INDIANAPOLIS – Ryan Hunter-Reay is relieved to be back in the Indianapolis 500 but believes that the forces of social media have conspired to paint him as the bad guy of this year’s race.
Hunter-Reay was devastated to miss out on qualifying last Sunday but was handed a reprieve when his team owner Michael Andretti paid for him to take the place of Bruno Junqueira, who had achieved a qualifying position in the No.41 car of A.J. Foyt’s team.
That move has incited the fury of Indy fans so much that the popular 30-year-old driver from Dallas, Texas, now expects to be booed when he takes his place at the back of the starting grid on Sunday.
Drivers buying their way into the Indy 500 is nothing new. It's happened several times in the 100-year history of the great race, including once before to Junqueira.
But Hunter-Reay is adamant that the proliferation of websites such as Twitter and Facebook has given fans an increased platform to vent their anger.
“This is the age of social media,” he told Yahoo! Sports. “This has happened before and there was not the same kind of reaction to it. It is actually very interesting how it has all developed. I guess that kind of stuff is a total democracy; people are just going to say what they think.
“When this happened before it did not blow up like this. Now it gets everywhere and is discussed everywhere and unfortunately in this situation I am [the bad guy]. The fans are passionate about this and if we didn’t have reactions to things that are passionate and sometimes angry then I would be worried about our sport.”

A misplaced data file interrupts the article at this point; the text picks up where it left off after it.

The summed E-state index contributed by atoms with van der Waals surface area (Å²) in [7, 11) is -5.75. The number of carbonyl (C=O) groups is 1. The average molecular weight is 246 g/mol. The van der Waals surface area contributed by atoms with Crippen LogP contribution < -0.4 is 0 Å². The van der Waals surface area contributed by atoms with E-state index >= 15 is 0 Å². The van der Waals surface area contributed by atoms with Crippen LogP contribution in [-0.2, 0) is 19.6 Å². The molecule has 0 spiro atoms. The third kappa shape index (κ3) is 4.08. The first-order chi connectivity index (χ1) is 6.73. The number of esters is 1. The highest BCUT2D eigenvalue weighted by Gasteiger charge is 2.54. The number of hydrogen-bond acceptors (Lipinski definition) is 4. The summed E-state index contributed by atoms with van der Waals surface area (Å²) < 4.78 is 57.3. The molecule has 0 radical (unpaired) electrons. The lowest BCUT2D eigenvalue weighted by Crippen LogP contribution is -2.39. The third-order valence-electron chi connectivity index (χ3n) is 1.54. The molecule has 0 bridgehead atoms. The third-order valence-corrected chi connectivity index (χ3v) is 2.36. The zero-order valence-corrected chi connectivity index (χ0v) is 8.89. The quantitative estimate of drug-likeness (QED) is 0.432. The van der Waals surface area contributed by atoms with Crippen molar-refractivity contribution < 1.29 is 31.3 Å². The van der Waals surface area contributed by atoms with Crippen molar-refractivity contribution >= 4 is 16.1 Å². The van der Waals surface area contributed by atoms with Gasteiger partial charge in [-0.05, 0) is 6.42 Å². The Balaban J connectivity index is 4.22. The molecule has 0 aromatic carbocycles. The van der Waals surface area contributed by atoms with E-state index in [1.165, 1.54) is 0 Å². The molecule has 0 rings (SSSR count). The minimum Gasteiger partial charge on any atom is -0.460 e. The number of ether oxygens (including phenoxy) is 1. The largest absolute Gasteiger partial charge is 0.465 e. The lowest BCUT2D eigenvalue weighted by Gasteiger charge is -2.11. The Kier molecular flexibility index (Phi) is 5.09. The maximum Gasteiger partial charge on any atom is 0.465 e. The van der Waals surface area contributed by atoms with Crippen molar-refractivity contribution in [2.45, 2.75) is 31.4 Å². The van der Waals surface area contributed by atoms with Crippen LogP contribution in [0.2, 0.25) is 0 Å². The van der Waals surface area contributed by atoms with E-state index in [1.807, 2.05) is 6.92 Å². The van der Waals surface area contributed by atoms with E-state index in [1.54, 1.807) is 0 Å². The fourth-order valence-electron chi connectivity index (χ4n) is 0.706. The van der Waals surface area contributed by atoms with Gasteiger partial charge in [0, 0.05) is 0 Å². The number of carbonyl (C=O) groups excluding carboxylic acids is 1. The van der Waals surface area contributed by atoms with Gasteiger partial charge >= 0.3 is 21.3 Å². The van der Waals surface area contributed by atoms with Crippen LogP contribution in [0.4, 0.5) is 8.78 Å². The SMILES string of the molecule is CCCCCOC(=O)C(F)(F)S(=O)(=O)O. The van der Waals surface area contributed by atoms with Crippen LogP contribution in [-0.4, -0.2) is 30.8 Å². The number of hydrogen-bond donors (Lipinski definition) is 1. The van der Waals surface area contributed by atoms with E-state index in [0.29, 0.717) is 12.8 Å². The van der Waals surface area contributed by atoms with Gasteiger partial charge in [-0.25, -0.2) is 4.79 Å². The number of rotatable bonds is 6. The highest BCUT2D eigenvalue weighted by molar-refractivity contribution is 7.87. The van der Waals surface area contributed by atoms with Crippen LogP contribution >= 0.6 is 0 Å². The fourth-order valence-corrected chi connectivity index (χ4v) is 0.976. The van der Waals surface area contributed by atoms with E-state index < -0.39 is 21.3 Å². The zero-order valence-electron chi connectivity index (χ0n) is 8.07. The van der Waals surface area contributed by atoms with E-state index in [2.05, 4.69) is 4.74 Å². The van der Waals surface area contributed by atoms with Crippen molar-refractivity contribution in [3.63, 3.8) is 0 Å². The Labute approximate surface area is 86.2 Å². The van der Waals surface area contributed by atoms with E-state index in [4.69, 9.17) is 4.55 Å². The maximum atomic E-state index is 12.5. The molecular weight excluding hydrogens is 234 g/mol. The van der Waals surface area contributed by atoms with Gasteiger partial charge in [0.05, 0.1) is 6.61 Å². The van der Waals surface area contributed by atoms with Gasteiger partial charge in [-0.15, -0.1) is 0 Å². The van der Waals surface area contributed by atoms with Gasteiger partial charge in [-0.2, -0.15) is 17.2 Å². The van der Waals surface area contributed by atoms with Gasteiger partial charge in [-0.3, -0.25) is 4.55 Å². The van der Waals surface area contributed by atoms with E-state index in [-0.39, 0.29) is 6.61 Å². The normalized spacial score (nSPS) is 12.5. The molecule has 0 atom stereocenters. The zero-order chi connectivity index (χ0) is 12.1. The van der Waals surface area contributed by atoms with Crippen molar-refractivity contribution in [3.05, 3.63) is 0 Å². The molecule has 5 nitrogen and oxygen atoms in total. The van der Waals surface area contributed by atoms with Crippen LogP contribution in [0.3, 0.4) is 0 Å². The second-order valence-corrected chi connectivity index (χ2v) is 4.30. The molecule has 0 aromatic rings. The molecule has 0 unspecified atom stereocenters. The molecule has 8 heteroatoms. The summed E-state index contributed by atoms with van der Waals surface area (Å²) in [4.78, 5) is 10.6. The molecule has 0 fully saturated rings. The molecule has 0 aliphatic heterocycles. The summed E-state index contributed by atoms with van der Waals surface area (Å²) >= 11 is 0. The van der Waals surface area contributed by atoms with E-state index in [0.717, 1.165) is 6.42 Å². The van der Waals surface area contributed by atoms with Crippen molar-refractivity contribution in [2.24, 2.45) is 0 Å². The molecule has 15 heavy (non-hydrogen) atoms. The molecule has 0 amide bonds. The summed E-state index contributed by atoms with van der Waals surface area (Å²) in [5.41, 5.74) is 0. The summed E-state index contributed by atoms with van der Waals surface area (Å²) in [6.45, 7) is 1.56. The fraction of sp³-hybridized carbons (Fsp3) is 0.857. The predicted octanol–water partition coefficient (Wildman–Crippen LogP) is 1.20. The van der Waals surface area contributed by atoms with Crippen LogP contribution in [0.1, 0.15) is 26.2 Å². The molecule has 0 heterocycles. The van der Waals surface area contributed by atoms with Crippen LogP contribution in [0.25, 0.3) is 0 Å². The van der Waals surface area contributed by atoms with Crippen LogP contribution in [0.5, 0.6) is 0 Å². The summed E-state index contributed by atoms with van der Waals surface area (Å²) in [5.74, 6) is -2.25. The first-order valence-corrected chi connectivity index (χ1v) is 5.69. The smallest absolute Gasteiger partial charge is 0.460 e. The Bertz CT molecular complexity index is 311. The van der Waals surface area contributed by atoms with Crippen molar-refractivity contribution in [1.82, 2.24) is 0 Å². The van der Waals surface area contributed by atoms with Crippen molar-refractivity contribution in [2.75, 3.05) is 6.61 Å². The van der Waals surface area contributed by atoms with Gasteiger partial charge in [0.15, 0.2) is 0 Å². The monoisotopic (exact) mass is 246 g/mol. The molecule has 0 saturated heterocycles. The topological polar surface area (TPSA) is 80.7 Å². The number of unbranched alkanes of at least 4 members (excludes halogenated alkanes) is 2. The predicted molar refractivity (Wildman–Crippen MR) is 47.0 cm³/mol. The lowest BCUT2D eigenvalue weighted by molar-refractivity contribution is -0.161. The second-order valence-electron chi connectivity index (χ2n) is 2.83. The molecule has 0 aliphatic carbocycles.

Hunter-Reay was in the 33rd and last spot on the grid with just seconds to go in Sunday's qualifying when teammate Marco Andretti bumped him out of the field. It was a huge shock for Hunter-Reay, who finished sixth in his first Indy 500 in 2008 and 18th last year.
The fall guy is Junquiera, who missed out in similar circumstances in 2009 when Conquest Racing teammate Alex Tagliani took his place following a technical failure. However, this instance was even more unusual in that it involved the rival teams of IndyCar legends Andretti and Foyt.
“It is an unfortunate set of circumstances and I didn’t want it to happen this way,” Hunter-Reay said. “I don’t think anyone did. But this is a big-picture thing. Any time you get a chance you are appreciative and we are all professionals.
“This is big-time sports and I have a lot of respect for it. I feel terrible for Bruno and as drivers we have all been through highs and lows. I know how it works and so does he. It is tough to know how people feel towards me about it. My reputation is all I have. I have been racing professionally at the top level for seven years. I spent a long time trying to build integrity and humility and for people to see me in a certain way.”
Hunter-Reay even said he would support moves to eliminate the car-swap rule for future Indianapolis 500s, a proposition backed by several leading drivers including Dario Franchitti, Scott Dixon and Paul Tracy.
“That would be totally fine by me,” Hunter-Reay said. “The rules are what they are, tell us what they are and everyone will stick by them. We are not doing anything that is outside the rules, but it is a way which of course we wish we could have avoided.”